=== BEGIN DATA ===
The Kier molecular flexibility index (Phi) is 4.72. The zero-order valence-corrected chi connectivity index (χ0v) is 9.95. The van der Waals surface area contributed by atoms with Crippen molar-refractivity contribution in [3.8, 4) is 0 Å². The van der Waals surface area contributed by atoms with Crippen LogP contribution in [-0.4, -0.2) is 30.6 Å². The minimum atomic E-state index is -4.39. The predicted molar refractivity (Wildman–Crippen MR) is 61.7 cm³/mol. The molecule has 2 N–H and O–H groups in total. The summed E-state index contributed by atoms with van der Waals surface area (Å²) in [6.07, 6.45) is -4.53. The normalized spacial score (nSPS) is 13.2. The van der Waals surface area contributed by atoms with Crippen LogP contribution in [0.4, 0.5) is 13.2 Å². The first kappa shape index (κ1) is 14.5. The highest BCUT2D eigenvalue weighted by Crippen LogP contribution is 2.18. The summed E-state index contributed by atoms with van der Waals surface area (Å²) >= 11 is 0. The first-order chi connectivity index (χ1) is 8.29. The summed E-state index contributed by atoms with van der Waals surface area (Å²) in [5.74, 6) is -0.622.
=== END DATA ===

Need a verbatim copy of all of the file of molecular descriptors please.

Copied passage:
The Kier molecular flexibility index (Phi) is 4.72. The zero-order valence-corrected chi connectivity index (χ0v) is 9.95. The van der Waals surface area contributed by atoms with Crippen molar-refractivity contribution in [3.8, 4) is 0 Å². The van der Waals surface area contributed by atoms with Crippen LogP contribution in [-0.4, -0.2) is 30.6 Å². The minimum atomic E-state index is -4.39. The predicted molar refractivity (Wildman–Crippen MR) is 61.7 cm³/mol. The molecule has 2 N–H and O–H groups in total. The summed E-state index contributed by atoms with van der Waals surface area (Å²) in [6.07, 6.45) is -4.53. The normalized spacial score (nSPS) is 13.2. The van der Waals surface area contributed by atoms with Crippen LogP contribution in [0.4, 0.5) is 13.2 Å². The first kappa shape index (κ1) is 14.5. The highest BCUT2D eigenvalue weighted by Crippen LogP contribution is 2.18. The summed E-state index contributed by atoms with van der Waals surface area (Å²) >= 11 is 0. The first-order chi connectivity index (χ1) is 8.29. The summed E-state index contributed by atoms with van der Waals surface area (Å²) in [5.74, 6) is -0.622.